Tell us about that one person who has the biggest influence on your life.
It is hard to pin-point one person and I have had a fairly well rounded support from family, teachers, and friends in the process of growing up. I am not sure if I really miss that one person who could act as my beacon.  

So, what’s brewing?
I guess when you write a book, you give it your all. My stock of ideas is now empty but it doesn’t mean that I will not write another book. Book sales and readers’ feedback and appreciation are extremely strong motivators in rapidly refilling one’s reservoir and giving new ideas and different perspectives to make more meaningful and interesting books. However, I would like to stick to writing in a similar genre (laugh as you learn). Feel strongly about and need to put in my bit to make sure that that language does not become a handicap for anyone to realize their ambitions and dreams!

Is there anything that you would like to say to the people who are yet to pick up your book?
The book is a crazy mix of facts, fiction, and real-life. It is full of amusing incidents, anecdotes, jokes, and a lot of interesting trivia. If any one of you believes that English language is a handicap (big or small) in your career advancement, your social acceptability, and affects your self confidence, you can take a look at English Bites! If you are a language nut, you can take a bite too. There is something in there for you too to chew, relish, and cherish.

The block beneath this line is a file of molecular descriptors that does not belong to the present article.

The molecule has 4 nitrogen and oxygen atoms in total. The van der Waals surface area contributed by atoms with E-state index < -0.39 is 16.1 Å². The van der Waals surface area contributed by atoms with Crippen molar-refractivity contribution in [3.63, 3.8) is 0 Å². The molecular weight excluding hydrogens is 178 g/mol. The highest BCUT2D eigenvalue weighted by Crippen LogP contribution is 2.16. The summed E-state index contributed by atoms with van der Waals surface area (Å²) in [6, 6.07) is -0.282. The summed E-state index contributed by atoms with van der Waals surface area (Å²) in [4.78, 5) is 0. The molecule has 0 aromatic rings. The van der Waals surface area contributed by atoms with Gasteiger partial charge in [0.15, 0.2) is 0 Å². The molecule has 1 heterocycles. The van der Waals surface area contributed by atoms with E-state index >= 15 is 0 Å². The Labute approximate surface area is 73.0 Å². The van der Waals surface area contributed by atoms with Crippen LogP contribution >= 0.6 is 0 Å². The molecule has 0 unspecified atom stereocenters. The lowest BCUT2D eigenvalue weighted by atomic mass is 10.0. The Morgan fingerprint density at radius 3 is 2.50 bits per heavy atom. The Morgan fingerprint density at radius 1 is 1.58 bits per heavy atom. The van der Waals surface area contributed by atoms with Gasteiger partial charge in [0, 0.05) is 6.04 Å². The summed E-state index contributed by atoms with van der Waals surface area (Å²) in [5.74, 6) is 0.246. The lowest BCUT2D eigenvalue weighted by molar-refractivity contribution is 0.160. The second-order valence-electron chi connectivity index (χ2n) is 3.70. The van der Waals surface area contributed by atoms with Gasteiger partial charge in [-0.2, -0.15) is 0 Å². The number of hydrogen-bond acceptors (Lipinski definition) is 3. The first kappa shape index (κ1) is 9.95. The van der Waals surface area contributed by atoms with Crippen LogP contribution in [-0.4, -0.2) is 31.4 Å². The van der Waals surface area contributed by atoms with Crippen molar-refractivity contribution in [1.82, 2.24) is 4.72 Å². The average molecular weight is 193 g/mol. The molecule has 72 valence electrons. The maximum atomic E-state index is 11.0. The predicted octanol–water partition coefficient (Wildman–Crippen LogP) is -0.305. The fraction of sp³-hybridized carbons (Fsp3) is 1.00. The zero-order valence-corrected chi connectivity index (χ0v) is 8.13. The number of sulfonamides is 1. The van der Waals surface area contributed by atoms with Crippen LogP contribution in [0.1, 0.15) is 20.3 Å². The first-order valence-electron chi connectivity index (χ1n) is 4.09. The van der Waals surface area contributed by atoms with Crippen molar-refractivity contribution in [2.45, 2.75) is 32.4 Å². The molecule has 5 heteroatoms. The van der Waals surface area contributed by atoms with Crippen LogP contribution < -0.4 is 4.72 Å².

The book is the story of my life. It begins when I am in high school and much of the damage to my understanding and grip over the English language has already been done. It ends when, even after spending 20 years as a devoted student of the English language, and having achieved my goals of getting into engineering, securing one of the best jobs engineering has to offer, getting into a top-tier MBA program, a medico wife, kids attending convent school, and a reasonably senior position in a multinational bank, I am stumped by new discoveries every other day. So much so that I find some unfamiliar English words in the nursery rhymes of my kids. My extended student life as far as English language is concerned continues and it’s an exciting journey. Come, join the fun.


Stalk the Author

Buy the Book



3 comments:

  1. Dear Debdatta,

    Thanks very much for a wonderful interview and an incisive review. I am not able to make up my mind whether you are a better reviewer or a better interviewer.....but you XL in both. I am glad that you enjoyed the book and gained something out of it. I am also relieved that the book lived up to your expectation.

    I am counting on your support to spread the good word about the book esp. when people ask you for recommendation on books to improve their language. And I am sure, given your background and the accomplishments in this field, there are just so many of them who keep seeking your guidance.

    Many thanks & best regards, Manish
    Twitter: @English_Bites
    Facebook Account: www.facebook.com/manishdeepaligupta
    Facebook Page: www.facebook.com/EnglishBitesBook

    ReplyDelete
  2. Thanks for sharing information it is very useful for study


    Model Answer - IELTS

    ReplyDelete

Related Posts Plugin for WordPress, Blogger...